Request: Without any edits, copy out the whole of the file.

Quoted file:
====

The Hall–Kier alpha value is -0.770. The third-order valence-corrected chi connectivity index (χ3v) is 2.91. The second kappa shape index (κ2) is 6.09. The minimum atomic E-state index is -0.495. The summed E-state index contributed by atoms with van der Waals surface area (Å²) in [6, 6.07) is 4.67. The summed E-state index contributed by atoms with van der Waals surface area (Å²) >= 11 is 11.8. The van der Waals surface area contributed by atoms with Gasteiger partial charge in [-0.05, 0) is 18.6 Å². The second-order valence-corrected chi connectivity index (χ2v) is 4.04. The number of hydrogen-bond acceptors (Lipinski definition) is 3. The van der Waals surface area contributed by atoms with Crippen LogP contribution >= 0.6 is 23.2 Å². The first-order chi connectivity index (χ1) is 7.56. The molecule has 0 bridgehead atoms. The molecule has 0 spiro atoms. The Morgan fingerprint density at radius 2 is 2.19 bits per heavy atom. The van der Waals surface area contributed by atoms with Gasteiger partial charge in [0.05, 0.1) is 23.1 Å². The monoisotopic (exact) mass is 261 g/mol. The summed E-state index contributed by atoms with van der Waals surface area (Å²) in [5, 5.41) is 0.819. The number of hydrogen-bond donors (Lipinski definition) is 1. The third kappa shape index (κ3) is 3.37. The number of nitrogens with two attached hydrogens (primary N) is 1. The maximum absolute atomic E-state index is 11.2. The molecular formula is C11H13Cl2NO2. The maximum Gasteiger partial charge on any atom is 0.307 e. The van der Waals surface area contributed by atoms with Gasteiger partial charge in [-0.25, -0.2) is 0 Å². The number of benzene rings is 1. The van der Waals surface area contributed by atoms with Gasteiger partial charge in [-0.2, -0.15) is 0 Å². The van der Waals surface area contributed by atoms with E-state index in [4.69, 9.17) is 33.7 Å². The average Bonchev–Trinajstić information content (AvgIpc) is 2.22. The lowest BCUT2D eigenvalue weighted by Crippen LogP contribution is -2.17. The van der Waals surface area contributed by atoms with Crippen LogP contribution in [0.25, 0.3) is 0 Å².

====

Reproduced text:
The Hall–Kier alpha value is -0.770. The third-order valence-corrected chi connectivity index (χ3v) is 2.91. The second kappa shape index (κ2) is 6.09. The minimum atomic E-state index is -0.495. The summed E-state index contributed by atoms with van der Waals surface area (Å²) in [6, 6.07) is 4.67. The summed E-state index contributed by atoms with van der Waals surface area (Å²) >= 11 is 11.8. The van der Waals surface area contributed by atoms with Gasteiger partial charge in [-0.05, 0) is 18.6 Å². The second-order valence-corrected chi connectivity index (χ2v) is 4.04. The number of hydrogen-bond acceptors (Lipinski definition) is 3. The van der Waals surface area contributed by atoms with Crippen LogP contribution >= 0.6 is 23.2 Å². The first-order chi connectivity index (χ1) is 7.56. The molecule has 0 bridgehead atoms. The molecule has 0 spiro atoms. The Morgan fingerprint density at radius 2 is 2.19 bits per heavy atom. The van der Waals surface area contributed by atoms with Gasteiger partial charge in [0.05, 0.1) is 23.1 Å². The monoisotopic (exact) mass is 261 g/mol. The summed E-state index contributed by atoms with van der Waals surface area (Å²) in [5, 5.41) is 0.819. The number of hydrogen-bond donors (Lipinski definition) is 1. The third kappa shape index (κ3) is 3.37. The number of nitrogens with two attached hydrogens (primary N) is 1. The maximum absolute atomic E-state index is 11.2. The molecular formula is C11H13Cl2NO2. The maximum Gasteiger partial charge on any atom is 0.307 e. The van der Waals surface area contributed by atoms with Gasteiger partial charge in [-0.25, -0.2) is 0 Å². The number of benzene rings is 1. The van der Waals surface area contributed by atoms with Gasteiger partial charge in [-0.2, -0.15) is 0 Å². The van der Waals surface area contributed by atoms with E-state index in [4.69, 9.17) is 33.7 Å². The average Bonchev–Trinajstić information content (AvgIpc) is 2.22. The lowest BCUT2D eigenvalue weighted by Crippen LogP contribution is -2.17. The van der Waals surface area contributed by atoms with Crippen LogP contribution in [0.25, 0.3) is 0 Å².